Glaze Organization In The Classroom
Posted 09 February 2011 - 03:36 PM
Posted 12 February 2011 - 05:37 PM
One of the things I do is create a rotating environment for my painters. (I don't do clay in my classroom.) Depending on the project each table has a different color or two and they move from table to table to the colors they want. That way you're not pouring out ten containers of red and then trying to get it back in the bottle because most only used a small amount. It might work with glaze? Set up each table with a different glaze or couple of glazes and brushes. They have to move to the table of the color they want and then to the next color. This way no one will mix brushes and glazes together. Keep in mind I don't do clay so it's just a quick brainstorm. If you dip instead then I don't have a clue. :-)
Posted 13 February 2011 - 11:19 AM
I went to powdered commercial glazes after a few years of bottled pints and gallons. The powdered glazes allowed me to make up larger batches used for dipping. I limited my palate to about 14 colors in the beginning, and augmented them with accent colors of glaze and stain in pint containers. In this manner I could control the costs better. In the end though, as glazes continued to grow in cost, I switched to mixing my own. With a few base materials, and oxides I was able to get a color range that worked well. As for organizing all of this, the glazes were placed in a row on the floor, or on an old band riser so that the height was convenient. Pouring ladles were provided here. Then the stains and accent glazes were organized on a couple of tables with a wide variety of brushes.
Risers come in handy in a lot of ways in the classroom. Even high school children can be height challenged when it comes to wedging clay on a wedging table that is a little too high. A riser gives them room to brace feet, and wedge at a comfortable height. I would use it when wedging that 20-25Lb ball of clay as it gave me a better angle.
Posted 13 February 2011 - 11:41 AM
Head of Ceramics, Central Washington University
CWU offers; BA, BFA, and MFA Degrees, (Post Baccalaureate also available). Images of CWU Ceramics studio can be seen at
Posted 14 February 2011 - 04:35 PM
I happened to have downdraft tables in my studio that were purchased when they purchased for the shop classes. I also had an industrial air filter system. I used fine particle filter masks, and took precautions like use of spoons, and scoops, washing counters and floors, and used a spray booth when spraying. I would also mix glazes in the studio when students were not around-not because of the health problem, but because I needed to concentrate on my chemistry. As for mixing, the biggest problem was getting the water into the glaze without clouding. found it easier to put half the water into the container, add the powder carefully to the water. When all in, add a little more water and then mix slowly with drill/paint mixer. Increase speed as glaze becomes more consistent. Add water to desired thickness, and strain twice. Mixing up a 5 gal or 2 gal that way is really pretty clean, and easy.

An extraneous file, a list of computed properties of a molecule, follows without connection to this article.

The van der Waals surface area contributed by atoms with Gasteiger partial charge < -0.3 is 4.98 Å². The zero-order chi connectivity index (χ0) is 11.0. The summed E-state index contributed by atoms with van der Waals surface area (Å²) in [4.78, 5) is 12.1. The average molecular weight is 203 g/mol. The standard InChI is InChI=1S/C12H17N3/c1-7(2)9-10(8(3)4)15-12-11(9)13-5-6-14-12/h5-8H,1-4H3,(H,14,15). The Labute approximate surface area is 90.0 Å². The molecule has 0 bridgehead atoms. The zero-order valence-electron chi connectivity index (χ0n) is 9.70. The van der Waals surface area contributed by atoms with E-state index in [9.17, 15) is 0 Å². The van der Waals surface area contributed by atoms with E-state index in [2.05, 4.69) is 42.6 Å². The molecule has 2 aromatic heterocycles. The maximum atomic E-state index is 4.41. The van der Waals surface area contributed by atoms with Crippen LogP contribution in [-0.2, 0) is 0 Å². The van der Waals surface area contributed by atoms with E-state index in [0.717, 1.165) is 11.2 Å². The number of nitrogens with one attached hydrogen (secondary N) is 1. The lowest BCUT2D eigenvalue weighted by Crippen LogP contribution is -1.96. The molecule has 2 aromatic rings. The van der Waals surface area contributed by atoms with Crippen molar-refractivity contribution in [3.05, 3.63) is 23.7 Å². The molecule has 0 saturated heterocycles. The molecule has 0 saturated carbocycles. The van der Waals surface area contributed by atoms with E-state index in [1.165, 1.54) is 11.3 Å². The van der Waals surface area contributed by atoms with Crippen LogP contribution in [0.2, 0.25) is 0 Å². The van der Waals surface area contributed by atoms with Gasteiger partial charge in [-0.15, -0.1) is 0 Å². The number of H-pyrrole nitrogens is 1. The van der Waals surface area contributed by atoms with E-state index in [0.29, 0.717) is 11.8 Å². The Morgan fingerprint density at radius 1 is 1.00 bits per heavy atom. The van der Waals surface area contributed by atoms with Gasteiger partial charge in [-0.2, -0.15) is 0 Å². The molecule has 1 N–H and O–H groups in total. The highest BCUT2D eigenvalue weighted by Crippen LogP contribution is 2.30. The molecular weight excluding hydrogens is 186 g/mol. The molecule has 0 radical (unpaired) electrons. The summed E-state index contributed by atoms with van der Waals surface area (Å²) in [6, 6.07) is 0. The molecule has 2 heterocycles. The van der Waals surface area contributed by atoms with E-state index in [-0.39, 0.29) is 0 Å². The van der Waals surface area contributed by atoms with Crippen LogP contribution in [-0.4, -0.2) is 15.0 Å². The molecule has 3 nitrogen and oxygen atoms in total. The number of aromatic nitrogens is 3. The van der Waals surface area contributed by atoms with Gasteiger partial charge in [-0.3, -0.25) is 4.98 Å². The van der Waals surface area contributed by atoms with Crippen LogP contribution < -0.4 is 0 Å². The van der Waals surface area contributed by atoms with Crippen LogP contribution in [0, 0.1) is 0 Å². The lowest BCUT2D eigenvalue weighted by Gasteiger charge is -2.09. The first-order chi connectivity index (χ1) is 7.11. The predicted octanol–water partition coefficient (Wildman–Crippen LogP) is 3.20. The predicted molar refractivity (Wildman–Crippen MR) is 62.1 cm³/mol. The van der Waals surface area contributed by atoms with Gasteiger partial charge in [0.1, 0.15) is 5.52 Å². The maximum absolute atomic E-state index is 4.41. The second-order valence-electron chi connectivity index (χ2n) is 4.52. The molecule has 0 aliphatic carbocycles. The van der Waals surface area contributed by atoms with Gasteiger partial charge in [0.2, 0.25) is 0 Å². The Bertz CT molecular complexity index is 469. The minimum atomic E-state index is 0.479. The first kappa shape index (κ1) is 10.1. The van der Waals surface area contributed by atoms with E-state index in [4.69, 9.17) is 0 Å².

Posted 24 February 2011 - 10:39 PM
If i get out the random pints (from previous teacher) the students are instructed to share and go to the pint, pint isn't in use it gets put back on the cart. I used art catalogs and cut out the glaze charts in them and taped the sample to each lid. I also re-wrote the glaze name on the lid to help with cleanup. I only use amaco in my classroom and have a poster of their colors but its like where's waldo and kids have a hard time matching names to glazes and get frustrated when i don't have a glaze they like.
I recently switched to gallons. I put these in properly labeled ziploc containers and have about 6 colors to choose from. I show the students how to enhance textures by sponging on dark colors, spattering, and layering to really make 6 colors seem like alot more. I demo techniques and have students go to the color they want which is at a specific table. If doing 2 colors in a class they let the glaze dry (which is pretty quick anyways) before moving to the next station. I usually set a timer so students know when to switch. I know it may be a major ceramist faux pas but I sometimes add food coloring to my blues and greens to help the students distinguish them while painting. I haven't noticed a change in the glaze outcome and if nothing has gone wrong yet I will keep doing it.
I would love to make the jump to dipping glazes (oh the time it would save and no more white spots), but i have alot of other glazes to use up first.